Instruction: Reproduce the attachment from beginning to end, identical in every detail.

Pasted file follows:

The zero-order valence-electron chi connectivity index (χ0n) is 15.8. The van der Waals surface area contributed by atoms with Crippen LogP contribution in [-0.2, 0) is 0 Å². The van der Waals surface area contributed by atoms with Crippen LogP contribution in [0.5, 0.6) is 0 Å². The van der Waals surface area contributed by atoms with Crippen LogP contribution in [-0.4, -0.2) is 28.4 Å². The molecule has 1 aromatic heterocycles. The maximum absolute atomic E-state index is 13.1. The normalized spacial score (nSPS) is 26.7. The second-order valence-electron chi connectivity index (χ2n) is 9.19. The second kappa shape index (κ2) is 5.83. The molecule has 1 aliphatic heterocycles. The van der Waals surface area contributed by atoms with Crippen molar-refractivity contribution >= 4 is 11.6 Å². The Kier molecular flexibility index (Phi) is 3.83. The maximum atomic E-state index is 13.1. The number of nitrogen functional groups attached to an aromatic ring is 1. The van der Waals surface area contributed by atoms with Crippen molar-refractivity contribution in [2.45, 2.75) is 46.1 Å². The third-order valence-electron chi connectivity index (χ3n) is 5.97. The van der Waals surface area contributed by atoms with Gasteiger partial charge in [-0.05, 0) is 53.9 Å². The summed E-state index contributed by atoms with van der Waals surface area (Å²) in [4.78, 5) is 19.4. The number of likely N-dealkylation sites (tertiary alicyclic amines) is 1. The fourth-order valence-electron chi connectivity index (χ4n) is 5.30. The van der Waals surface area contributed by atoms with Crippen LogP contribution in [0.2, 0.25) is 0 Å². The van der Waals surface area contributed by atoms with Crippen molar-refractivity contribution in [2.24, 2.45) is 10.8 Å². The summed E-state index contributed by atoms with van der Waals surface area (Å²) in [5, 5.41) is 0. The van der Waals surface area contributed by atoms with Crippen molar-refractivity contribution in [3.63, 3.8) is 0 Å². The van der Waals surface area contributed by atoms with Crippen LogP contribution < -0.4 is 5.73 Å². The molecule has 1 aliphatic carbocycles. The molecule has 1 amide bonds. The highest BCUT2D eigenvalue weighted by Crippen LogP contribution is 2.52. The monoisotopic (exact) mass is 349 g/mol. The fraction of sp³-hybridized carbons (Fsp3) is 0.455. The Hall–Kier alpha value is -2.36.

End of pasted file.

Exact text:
The zero-order valence-electron chi connectivity index (χ0n) is 15.8. The van der Waals surface area contributed by atoms with Crippen LogP contribution in [-0.2, 0) is 0 Å². The van der Waals surface area contributed by atoms with Crippen LogP contribution in [0.5, 0.6) is 0 Å². The van der Waals surface area contributed by atoms with Crippen LogP contribution in [-0.4, -0.2) is 28.4 Å². The molecule has 1 aromatic heterocycles. The maximum absolute atomic E-state index is 13.1. The normalized spacial score (nSPS) is 26.7. The second-order valence-electron chi connectivity index (χ2n) is 9.19. The second kappa shape index (κ2) is 5.83. The molecule has 1 aliphatic heterocycles. The van der Waals surface area contributed by atoms with Crippen molar-refractivity contribution >= 4 is 11.6 Å². The Kier molecular flexibility index (Phi) is 3.83. The maximum atomic E-state index is 13.1. The number of nitrogen functional groups attached to an aromatic ring is 1. The van der Waals surface area contributed by atoms with Crippen molar-refractivity contribution in [2.45, 2.75) is 46.1 Å². The third-order valence-electron chi connectivity index (χ3n) is 5.97. The van der Waals surface area contributed by atoms with Gasteiger partial charge in [-0.05, 0) is 53.9 Å². The summed E-state index contributed by atoms with van der Waals surface area (Å²) in [4.78, 5) is 19.4. The number of likely N-dealkylation sites (tertiary alicyclic amines) is 1. The fourth-order valence-electron chi connectivity index (χ4n) is 5.30. The van der Waals surface area contributed by atoms with Crippen LogP contribution in [0.2, 0.25) is 0 Å². The van der Waals surface area contributed by atoms with Crippen molar-refractivity contribution in [2.24, 2.45) is 10.8 Å². The summed E-state index contributed by atoms with van der Waals surface area (Å²) in [5, 5.41) is 0. The van der Waals surface area contributed by atoms with Crippen molar-refractivity contribution in [3.63, 3.8) is 0 Å². The van der Waals surface area contributed by atoms with Crippen LogP contribution < -0.4 is 5.73 Å². The molecule has 1 aliphatic carbocycles. The molecule has 1 amide bonds. The highest BCUT2D eigenvalue weighted by Crippen LogP contribution is 2.52. The monoisotopic (exact) mass is 349 g/mol. The fraction of sp³-hybridized carbons (Fsp3) is 0.455. The Hall–Kier alpha value is -2.36.